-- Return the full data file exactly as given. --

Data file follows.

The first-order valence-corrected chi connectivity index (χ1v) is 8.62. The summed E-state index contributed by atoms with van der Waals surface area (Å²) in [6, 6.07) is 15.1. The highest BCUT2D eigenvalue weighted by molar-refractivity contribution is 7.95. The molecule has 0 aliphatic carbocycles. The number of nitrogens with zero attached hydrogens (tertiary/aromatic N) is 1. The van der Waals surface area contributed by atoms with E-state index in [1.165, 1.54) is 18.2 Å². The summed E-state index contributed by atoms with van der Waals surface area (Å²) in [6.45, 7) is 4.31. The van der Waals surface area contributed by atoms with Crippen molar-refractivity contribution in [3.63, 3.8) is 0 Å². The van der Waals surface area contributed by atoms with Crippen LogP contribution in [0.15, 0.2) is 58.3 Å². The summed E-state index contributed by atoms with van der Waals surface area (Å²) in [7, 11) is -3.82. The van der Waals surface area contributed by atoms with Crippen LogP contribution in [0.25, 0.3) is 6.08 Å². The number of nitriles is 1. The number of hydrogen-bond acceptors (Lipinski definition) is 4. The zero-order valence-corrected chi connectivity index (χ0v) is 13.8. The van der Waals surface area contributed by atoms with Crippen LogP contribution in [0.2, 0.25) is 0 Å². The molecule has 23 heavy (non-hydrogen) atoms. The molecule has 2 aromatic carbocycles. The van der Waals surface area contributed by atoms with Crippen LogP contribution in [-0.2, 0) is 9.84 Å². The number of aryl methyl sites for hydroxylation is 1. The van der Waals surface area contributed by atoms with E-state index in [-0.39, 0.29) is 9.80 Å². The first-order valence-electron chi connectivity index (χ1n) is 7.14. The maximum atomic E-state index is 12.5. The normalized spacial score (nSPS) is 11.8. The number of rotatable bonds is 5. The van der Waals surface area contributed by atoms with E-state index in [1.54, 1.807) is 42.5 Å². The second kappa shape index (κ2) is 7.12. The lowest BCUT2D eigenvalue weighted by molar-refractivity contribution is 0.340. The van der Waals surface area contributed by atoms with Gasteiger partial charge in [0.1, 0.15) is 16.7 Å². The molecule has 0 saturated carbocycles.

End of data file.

The first-order valence-corrected chi connectivity index (χ1v) is 8.62. The summed E-state index contributed by atoms with van der Waals surface area (Å²) in [6, 6.07) is 15.1. The highest BCUT2D eigenvalue weighted by molar-refractivity contribution is 7.95. The molecule has 0 aliphatic carbocycles. The number of nitrogens with zero attached hydrogens (tertiary/aromatic N) is 1. The van der Waals surface area contributed by atoms with E-state index in [1.165, 1.54) is 18.2 Å². The summed E-state index contributed by atoms with van der Waals surface area (Å²) in [6.45, 7) is 4.31. The van der Waals surface area contributed by atoms with Crippen molar-refractivity contribution in [3.63, 3.8) is 0 Å². The van der Waals surface area contributed by atoms with Crippen LogP contribution in [0.15, 0.2) is 58.3 Å². The summed E-state index contributed by atoms with van der Waals surface area (Å²) in [7, 11) is -3.82. The van der Waals surface area contributed by atoms with Crippen LogP contribution in [0.25, 0.3) is 6.08 Å². The number of nitriles is 1. The number of hydrogen-bond acceptors (Lipinski definition) is 4. The zero-order valence-corrected chi connectivity index (χ0v) is 13.8. The van der Waals surface area contributed by atoms with Crippen LogP contribution in [0.2, 0.25) is 0 Å². The molecule has 23 heavy (non-hydrogen) atoms. The molecule has 2 aromatic carbocycles. The van der Waals surface area contributed by atoms with Crippen LogP contribution in [-0.2, 0) is 9.84 Å². The number of aryl methyl sites for hydroxylation is 1. The van der Waals surface area contributed by atoms with E-state index in [-0.39, 0.29) is 9.80 Å². The first-order valence-electron chi connectivity index (χ1n) is 7.14. The maximum atomic E-state index is 12.5. The normalized spacial score (nSPS) is 11.8. The number of rotatable bonds is 5. The van der Waals surface area contributed by atoms with E-state index in [1.54, 1.807) is 42.5 Å². The second kappa shape index (κ2) is 7.12. The lowest BCUT2D eigenvalue weighted by molar-refractivity contribution is 0.340. The van der Waals surface area contributed by atoms with Gasteiger partial charge in [0.1, 0.15) is 16.7 Å². The molecule has 0 saturated carbocycles.